Washington state has the unfortunate distinction of being a state where the academic achievement gap is growing in key areas for African-American and Latino students. The sobering reality here is that these students are twice as likely to drop out of high school before completing their degree.
As business leaders working within our communities to raise the level of education excellence, we see the human toll behind these statistics. High school dropouts earn less money and are more susceptible to poverty and unemployment. This breeds the hopelessness that comes with limited opportunities in a world that is demanding higher work skills linked to math, science, and technology.
The good news is that we have the opportunity for positive change during the current legislative session. The $4.3 billion federal competitive grant — Race to the Top — provides us with such an opportunity. These funds are part of the federal stimulus package and are specifically designed to drive education reform across the country.
Why Race to the Top?
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Race to the Top moves the focus away from resources (how much we spend) and onto outcomes (how well our students are learning). The goal is success for every student. That’s why we’re committed to education reform efforts that ensure student achievement data are included in teacher evaluation and that we have a strong system that holds schools accountable for results.
The four areas Race to the Top focuses on — effective teachers and principals, turning around low-performing schools, better data systems and higher standards — are the fundamentals for improving our education system, and implementing last year’s Basic Education Reform law (House Bill 2261).
Race to the Top funds could mean between $150 million and $250 million in new funding that could jumpstart the innovations that our schools need. Even without a single Race to the Top dollar, these reforms are necessary to ensure all students receive a quality education.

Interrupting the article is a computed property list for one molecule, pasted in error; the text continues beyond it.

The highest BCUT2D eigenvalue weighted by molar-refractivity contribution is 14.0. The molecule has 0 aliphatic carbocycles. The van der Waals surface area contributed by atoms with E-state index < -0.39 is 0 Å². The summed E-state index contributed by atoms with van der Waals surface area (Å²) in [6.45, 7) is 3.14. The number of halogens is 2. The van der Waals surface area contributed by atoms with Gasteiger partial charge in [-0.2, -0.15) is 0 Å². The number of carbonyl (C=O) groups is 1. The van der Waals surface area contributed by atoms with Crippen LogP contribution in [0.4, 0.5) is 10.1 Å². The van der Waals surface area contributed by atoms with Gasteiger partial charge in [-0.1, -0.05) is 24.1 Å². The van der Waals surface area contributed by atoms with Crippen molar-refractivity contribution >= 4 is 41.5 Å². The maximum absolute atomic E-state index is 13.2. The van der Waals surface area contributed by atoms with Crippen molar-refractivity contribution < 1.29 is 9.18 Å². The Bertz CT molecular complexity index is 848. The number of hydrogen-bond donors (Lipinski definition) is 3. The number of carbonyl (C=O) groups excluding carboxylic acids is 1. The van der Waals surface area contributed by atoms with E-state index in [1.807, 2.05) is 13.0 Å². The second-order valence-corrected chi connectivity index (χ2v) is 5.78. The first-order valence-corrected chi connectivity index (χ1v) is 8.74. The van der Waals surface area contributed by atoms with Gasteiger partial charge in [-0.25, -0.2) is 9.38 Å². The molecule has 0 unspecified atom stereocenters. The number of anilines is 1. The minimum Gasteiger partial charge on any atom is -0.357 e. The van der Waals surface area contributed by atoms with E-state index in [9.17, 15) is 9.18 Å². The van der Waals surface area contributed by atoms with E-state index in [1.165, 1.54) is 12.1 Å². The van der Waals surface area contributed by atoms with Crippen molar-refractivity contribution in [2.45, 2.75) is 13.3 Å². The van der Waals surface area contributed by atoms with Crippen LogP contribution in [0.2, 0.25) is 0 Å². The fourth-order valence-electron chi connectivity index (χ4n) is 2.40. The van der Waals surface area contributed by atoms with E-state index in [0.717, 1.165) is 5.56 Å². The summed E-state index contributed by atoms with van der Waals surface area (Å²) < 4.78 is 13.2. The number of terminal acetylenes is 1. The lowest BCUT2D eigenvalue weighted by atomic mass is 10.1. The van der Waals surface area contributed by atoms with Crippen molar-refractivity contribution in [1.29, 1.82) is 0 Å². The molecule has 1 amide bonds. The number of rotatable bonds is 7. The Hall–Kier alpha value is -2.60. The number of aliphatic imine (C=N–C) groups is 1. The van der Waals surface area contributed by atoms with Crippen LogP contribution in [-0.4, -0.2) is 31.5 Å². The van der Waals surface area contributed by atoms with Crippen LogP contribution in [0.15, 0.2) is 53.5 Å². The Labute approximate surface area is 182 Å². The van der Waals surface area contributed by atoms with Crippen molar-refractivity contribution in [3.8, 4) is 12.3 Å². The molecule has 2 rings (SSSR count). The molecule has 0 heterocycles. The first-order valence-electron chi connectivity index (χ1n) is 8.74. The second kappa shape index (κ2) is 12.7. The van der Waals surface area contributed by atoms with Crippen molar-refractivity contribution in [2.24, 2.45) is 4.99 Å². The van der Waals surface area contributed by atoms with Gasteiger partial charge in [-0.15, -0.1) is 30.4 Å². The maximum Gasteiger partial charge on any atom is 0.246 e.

The status quo is not acceptable, and here is why:
• The gap in National Assessment of Educational Progress math scores between low-income students and non-income students is growing. It is now 28 points, which is almost three years. This gap is the 12th largest in the country.
• On 8th grade math, Washington is one of nine states where the white/African American achievement gap is growing, and one of seven states where the white/Hispanic achievement gap is growing.
If we’re serious about increasing student achievement, closing the achievement gap and being competitive for Race to the Top funds, we need to make the following changes this legislative session:
• Washington needs to ensure that every student has highly effective teachers. Getting there will require a willingness to change and innovate.
• Boost the effectiveness of all teachers through meaningful evaluations that are based on multiple measures of teacher effectiveness — with effect on student academic growth accounting for at least 50 percent of the evaluation.
• Based on what we learn through the evaluations, we need to make hard decisions: Support effective teachers, mentor struggling teachers and dismiss ineffective teachers.
• Provide extra pay for teachers who work in high poverty, high minority or low-achieving schools, or hard-to-staff subject areas, and who demonstrate effectiveness — closing the achievement gap, raising student performance — in low-achieving schools.
• We also need to make sure all of our students are held to high standards, and that a high school diploma means students are prepared for the challenges of college and the workplace.
• Parents, teachers and students must begin to do a better job of leveraging the educational support resources required to help bring these low-performing students up to par and above.
Gov. Chris Gregoire and the state Legislature must ensure we have the strongest Race to the Top application possible. It’s the right thing to do for our kids and our state.
Kevin Washington is a committee chairman for Tabor 100, an organization that focuses on enhancement of the economic, educational and political advancement of African Americans. Michael Sotelo is president of the King County Hispanic Chamber of Commerce.